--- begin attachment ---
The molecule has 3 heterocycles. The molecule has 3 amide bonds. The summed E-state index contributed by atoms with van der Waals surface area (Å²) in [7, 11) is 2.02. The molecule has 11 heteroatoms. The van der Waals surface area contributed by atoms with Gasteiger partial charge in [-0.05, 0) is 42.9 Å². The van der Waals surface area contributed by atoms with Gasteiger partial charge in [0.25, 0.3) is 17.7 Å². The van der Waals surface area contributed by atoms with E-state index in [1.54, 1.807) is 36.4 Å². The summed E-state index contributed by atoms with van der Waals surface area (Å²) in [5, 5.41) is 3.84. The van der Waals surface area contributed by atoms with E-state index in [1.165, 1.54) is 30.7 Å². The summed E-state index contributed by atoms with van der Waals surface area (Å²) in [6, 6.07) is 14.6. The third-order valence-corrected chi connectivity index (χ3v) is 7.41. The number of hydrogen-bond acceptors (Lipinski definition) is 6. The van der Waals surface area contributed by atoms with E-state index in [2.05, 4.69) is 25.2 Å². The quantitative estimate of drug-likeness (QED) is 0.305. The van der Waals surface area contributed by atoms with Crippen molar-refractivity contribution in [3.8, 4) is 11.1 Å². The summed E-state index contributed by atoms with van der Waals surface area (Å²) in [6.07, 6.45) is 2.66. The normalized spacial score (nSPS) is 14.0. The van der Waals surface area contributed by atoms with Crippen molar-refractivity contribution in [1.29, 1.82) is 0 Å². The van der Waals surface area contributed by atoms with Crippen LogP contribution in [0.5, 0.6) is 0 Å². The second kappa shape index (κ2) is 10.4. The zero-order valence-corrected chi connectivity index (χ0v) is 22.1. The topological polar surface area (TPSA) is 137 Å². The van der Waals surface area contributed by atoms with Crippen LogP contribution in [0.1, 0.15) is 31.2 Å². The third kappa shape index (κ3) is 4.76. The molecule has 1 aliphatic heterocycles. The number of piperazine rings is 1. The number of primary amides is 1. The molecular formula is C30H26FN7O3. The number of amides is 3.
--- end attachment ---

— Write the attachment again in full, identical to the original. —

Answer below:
The molecule has 3 heterocycles. The molecule has 3 amide bonds. The summed E-state index contributed by atoms with van der Waals surface area (Å²) in [7, 11) is 2.02. The molecule has 11 heteroatoms. The van der Waals surface area contributed by atoms with Gasteiger partial charge in [-0.05, 0) is 42.9 Å². The van der Waals surface area contributed by atoms with Gasteiger partial charge in [0.25, 0.3) is 17.7 Å². The van der Waals surface area contributed by atoms with E-state index in [1.54, 1.807) is 36.4 Å². The summed E-state index contributed by atoms with van der Waals surface area (Å²) in [5, 5.41) is 3.84. The van der Waals surface area contributed by atoms with E-state index in [1.165, 1.54) is 30.7 Å². The summed E-state index contributed by atoms with van der Waals surface area (Å²) in [6, 6.07) is 14.6. The third-order valence-corrected chi connectivity index (χ3v) is 7.41. The number of hydrogen-bond acceptors (Lipinski definition) is 6. The van der Waals surface area contributed by atoms with E-state index in [2.05, 4.69) is 25.2 Å². The quantitative estimate of drug-likeness (QED) is 0.305. The van der Waals surface area contributed by atoms with Crippen molar-refractivity contribution in [3.8, 4) is 11.1 Å². The summed E-state index contributed by atoms with van der Waals surface area (Å²) in [6.07, 6.45) is 2.66. The normalized spacial score (nSPS) is 14.0. The van der Waals surface area contributed by atoms with Crippen molar-refractivity contribution in [1.29, 1.82) is 0 Å². The van der Waals surface area contributed by atoms with Crippen LogP contribution in [0.5, 0.6) is 0 Å². The second kappa shape index (κ2) is 10.4. The zero-order valence-corrected chi connectivity index (χ0v) is 22.1. The topological polar surface area (TPSA) is 137 Å². The van der Waals surface area contributed by atoms with Crippen LogP contribution in [0.1, 0.15) is 31.2 Å². The third kappa shape index (κ3) is 4.76. The molecule has 1 aliphatic heterocycles. The number of piperazine rings is 1. The number of primary amides is 1. The molecular formula is C30H26FN7O3. The number of amides is 3.